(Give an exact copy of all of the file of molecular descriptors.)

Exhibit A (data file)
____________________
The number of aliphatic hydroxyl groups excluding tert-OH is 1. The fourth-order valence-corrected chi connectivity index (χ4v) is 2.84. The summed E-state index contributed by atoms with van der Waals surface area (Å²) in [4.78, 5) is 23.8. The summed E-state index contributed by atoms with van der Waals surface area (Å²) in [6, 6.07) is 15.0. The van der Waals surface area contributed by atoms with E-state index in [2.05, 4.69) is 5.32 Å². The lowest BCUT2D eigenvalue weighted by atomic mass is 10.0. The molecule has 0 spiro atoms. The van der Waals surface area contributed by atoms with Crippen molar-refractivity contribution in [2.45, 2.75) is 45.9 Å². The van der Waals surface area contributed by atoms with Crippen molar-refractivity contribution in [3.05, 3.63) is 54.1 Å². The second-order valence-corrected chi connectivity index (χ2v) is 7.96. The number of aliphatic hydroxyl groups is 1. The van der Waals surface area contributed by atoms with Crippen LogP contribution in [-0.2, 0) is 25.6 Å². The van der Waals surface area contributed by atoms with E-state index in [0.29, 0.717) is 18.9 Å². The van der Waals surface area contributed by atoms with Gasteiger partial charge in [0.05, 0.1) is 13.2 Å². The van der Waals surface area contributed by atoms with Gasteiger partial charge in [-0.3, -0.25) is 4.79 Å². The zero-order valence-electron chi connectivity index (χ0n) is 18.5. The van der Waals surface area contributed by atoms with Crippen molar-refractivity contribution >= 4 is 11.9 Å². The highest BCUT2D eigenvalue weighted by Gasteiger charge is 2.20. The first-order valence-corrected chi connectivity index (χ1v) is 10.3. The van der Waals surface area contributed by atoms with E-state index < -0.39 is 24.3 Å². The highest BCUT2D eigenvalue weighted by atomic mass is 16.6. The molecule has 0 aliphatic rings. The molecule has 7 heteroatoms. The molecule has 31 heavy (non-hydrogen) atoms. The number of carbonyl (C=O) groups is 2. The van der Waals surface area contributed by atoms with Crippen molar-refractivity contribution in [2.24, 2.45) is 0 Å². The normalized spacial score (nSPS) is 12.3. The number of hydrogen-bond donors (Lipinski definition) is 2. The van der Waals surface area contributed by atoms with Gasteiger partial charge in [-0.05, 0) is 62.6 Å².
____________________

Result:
The number of aliphatic hydroxyl groups excluding tert-OH is 1. The fourth-order valence-corrected chi connectivity index (χ4v) is 2.84. The summed E-state index contributed by atoms with van der Waals surface area (Å²) in [4.78, 5) is 23.8. The summed E-state index contributed by atoms with van der Waals surface area (Å²) in [6, 6.07) is 15.0. The van der Waals surface area contributed by atoms with E-state index in [2.05, 4.69) is 5.32 Å². The lowest BCUT2D eigenvalue weighted by atomic mass is 10.0. The molecule has 0 spiro atoms. The van der Waals surface area contributed by atoms with Crippen molar-refractivity contribution in [2.45, 2.75) is 45.9 Å². The van der Waals surface area contributed by atoms with Crippen molar-refractivity contribution in [3.05, 3.63) is 54.1 Å². The second-order valence-corrected chi connectivity index (χ2v) is 7.96. The number of aliphatic hydroxyl groups is 1. The van der Waals surface area contributed by atoms with Crippen LogP contribution in [-0.2, 0) is 25.6 Å². The van der Waals surface area contributed by atoms with E-state index in [0.29, 0.717) is 18.9 Å². The van der Waals surface area contributed by atoms with Gasteiger partial charge in [0.05, 0.1) is 13.2 Å². The van der Waals surface area contributed by atoms with Gasteiger partial charge in [-0.3, -0.25) is 4.79 Å². The zero-order valence-electron chi connectivity index (χ0n) is 18.5. The van der Waals surface area contributed by atoms with Crippen molar-refractivity contribution >= 4 is 11.9 Å². The highest BCUT2D eigenvalue weighted by Gasteiger charge is 2.20. The first-order valence-corrected chi connectivity index (χ1v) is 10.3. The van der Waals surface area contributed by atoms with E-state index < -0.39 is 24.3 Å². The highest BCUT2D eigenvalue weighted by atomic mass is 16.6. The molecule has 0 aliphatic rings. The molecule has 7 heteroatoms. The molecule has 31 heavy (non-hydrogen) atoms. The number of carbonyl (C=O) groups is 2. The van der Waals surface area contributed by atoms with Crippen molar-refractivity contribution in [2.24, 2.45) is 0 Å². The normalized spacial score (nSPS) is 12.3. The number of hydrogen-bond donors (Lipinski definition) is 2. The van der Waals surface area contributed by atoms with Gasteiger partial charge in [-0.05, 0) is 62.6 Å².